The British are not known to have invested in this kind of space program since a joint venture with the then-British National Space Centre saw an SSTL-built demonstrator satellite called TopSat launched in 2005.

The MoD is expected to start receiving test data from the satellite in the next few weeks.

The sensors employed on Carbonite-2 would enable the military to film moving objects such as vehicles, aircraft and ships in ultrahigh definition, color video, as well as undertake rapid tasking of satellites and provide fast data download within minutes of acquisition.

The 100-kilogram satellite will demonstrate a low-cost video-from-orbit solution using a commercial off-the-shelf telescope and high-definition video. The imaging system is designed to deliver 1-meter resolution images and color video clips with a swath width of 5 kilometers.

The first demonstrator spacecraft, Carbonite-1, was launched in 2015.

Although the MoD has a significant interest in the program, the principle reason for launching the pre-production prototype is to support a deal announced last November between SSTL and British commercial imagery provider Earth-i.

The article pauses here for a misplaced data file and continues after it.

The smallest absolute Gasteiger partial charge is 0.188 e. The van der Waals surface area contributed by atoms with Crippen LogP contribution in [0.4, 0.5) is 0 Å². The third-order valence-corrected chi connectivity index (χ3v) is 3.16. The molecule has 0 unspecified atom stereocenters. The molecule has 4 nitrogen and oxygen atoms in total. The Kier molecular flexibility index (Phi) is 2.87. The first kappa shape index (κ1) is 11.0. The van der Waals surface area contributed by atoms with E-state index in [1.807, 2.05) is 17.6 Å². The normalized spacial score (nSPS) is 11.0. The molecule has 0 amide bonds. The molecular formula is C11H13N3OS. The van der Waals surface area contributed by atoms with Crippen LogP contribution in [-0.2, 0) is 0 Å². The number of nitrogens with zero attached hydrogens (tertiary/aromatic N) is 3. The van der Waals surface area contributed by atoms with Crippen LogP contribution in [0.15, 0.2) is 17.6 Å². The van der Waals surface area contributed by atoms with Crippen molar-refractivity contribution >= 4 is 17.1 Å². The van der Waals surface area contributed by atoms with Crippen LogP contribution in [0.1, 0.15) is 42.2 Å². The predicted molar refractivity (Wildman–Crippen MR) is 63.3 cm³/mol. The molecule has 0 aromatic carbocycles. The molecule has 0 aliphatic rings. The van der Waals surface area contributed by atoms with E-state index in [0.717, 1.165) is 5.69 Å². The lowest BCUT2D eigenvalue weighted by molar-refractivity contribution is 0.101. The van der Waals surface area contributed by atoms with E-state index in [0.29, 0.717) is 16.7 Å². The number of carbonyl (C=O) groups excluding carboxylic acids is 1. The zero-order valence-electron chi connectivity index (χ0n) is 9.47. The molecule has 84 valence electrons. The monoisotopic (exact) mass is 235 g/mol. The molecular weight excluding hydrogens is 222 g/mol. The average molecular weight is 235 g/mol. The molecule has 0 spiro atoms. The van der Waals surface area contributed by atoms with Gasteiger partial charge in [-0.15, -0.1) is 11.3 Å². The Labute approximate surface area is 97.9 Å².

The current spacecraft will supply Earth-i with data for proving tasking, downlinking and image processing ahead of the launch of a constellation of five Carbonite-series satellites starting early 2019.

Earth-i said in a statement that introduction the new technology will give it the first European constellation able to provide video and still imagery.


https://www.c4isrnet.com/c2-comms/satellites/2018/01/12/carbonite-2-satellite-enters-orbit-to-test-british-intel-gathering-capability/
 

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02 MARCH 2018
British RAF’s Carbonite-2 satellite launched into space


The British Royal Air Force (RAF) has successfully launched the Carbonite-2 demonstrator satellite from Sriharikota in India.

For the first time, the 100kg Carbonite-2 spacecraft has supplied imagery and footage following completion of initial checks.